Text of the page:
GUIDE TO CHOOSING THE RIGHT PAINT COLOUR
“Feeling at home” is a strong sentiment in which colours play a significant role.
Wrong or mismatched tints of colour not only ruin the look of your interior space but are also more likely to contribute to your negative mood and feelings of discomfort.
Confused about what colour you want for your home? Read on to understand what colour makes you happy and how to finalise the best paint colour for your living space.
1. Know your hues
Hues are colours in their primary form, the colours that you generally think of when you hear: red, blue, green, yellow or purple. Since colours can influence mood and behaviour, make sure that your colour choice connects with the mood you want to create in that space. For example, blue is often associated with calmness and purple is known for its luxurious feel.
Chroma is the saturation or strength of the hue. Now that you know what hue you want for your space you can adjust the saturation to suit its dimensions. Warm colours can make large open spaces feel a little cosier whereas cool colours can make a room feel spacious and relaxing.
Lightness is the intensity of the colour, how light or dark a colour it is. You can choose the lightness of the colour based on your preference.
The shinier the finish of the paint the more light it reflects and the easier it is to see imperfections on the wall, which is why most people prefer a flat finish.
Your favourite colour can overrule all the above guidelines. Your brain knows what it needs and that is what it gets attracted to, so choose the colour that makes you happy, it’s your best pick.
2. White paint
White paint needs its own section for obvious reasons. It is the most preferred wall paint colour for many. There are over 900 hues and tints of white paint. Lighting, finishand undertones are some of the things that can affect how white paint looks on your home wall.
Here’s a little Vastu for your white paint. If a room is south facing the light hitting the wall is warmer hence giving the paint a warmer look and if a room is north facing the paint will look cooler.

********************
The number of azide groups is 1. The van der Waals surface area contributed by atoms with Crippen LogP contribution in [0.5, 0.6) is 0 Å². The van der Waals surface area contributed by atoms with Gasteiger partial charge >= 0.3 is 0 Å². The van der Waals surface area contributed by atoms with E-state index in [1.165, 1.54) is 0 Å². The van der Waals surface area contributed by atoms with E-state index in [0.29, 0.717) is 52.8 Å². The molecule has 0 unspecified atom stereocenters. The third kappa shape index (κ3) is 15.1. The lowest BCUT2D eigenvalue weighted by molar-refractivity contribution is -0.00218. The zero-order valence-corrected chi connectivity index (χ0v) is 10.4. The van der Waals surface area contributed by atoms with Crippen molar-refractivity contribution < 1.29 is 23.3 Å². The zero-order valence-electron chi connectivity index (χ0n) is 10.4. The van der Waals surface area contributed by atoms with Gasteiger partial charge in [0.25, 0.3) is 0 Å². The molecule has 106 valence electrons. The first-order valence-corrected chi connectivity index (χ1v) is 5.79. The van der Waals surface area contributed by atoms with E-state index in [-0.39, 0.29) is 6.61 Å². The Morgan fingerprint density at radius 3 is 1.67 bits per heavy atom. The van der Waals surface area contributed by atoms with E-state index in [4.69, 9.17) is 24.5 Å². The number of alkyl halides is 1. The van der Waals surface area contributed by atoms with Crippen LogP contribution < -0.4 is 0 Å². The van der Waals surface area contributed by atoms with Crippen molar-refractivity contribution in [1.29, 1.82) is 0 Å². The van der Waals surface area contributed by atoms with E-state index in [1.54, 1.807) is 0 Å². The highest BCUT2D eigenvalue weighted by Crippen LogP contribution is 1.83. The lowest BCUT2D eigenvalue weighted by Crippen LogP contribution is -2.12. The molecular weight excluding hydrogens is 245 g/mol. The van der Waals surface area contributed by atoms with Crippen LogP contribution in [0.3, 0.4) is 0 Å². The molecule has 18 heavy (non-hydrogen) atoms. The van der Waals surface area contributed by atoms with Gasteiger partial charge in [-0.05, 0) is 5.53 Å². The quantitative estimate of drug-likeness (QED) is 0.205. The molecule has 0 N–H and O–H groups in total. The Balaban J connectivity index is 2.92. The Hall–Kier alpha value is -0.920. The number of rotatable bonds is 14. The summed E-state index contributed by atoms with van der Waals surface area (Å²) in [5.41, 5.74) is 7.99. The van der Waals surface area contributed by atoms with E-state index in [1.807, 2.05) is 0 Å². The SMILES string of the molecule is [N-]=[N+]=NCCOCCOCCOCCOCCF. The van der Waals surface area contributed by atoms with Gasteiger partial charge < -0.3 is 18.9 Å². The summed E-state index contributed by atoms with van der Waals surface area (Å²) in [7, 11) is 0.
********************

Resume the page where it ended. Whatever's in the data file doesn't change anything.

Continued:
When buying white paint, look for the undertones. White paint is mostly mixed with slight tints of blue or pink. Undertones can clash with other colours in the room if not chosen careful. You don’t want a warm undertone in a cool coloured room.
White paint can be flat, matte, eggshell or glossy. Choose flat for a soft look, matte for a more luxurious look and glossy to reflect more light.
White ceilings in specific are preferred by a majority of people as they reflect the most light. Not having a white ceiling can affect the amount of light in the room.
3. Envision the colours
Mood boards are a great way to organise your ideas and look for inspiration in the process. Using Pinterest to create a mood board according to your colour pallet can really help you envision your dream home and fixate on a colour scheme.Search for room décor ideas on Pinterest and save everything you like.You can also see what your home could look like with the help of apps that use AI to virtually try paint colours on your home walls.
4. Swatch testing
The virtual world is good for envisioning but paint can always look slightly or largely different in reality. There are no short-cuts to actual testing. Paint shops provide 200ml paint samplersthat cost less and can be used to test the paint on the walls of your house. Choose three shade samples with subtle undertone changes to start off with. Swatch the paint samples directly on the wall and not any other surface. Choose the colour of the floor or tiles prior to this to see if the wall goes with the floor colour. Always use two coats of paint. Wait for it to dry completely. The paint colour may look different in different rooms and at different times of the day due to lighting.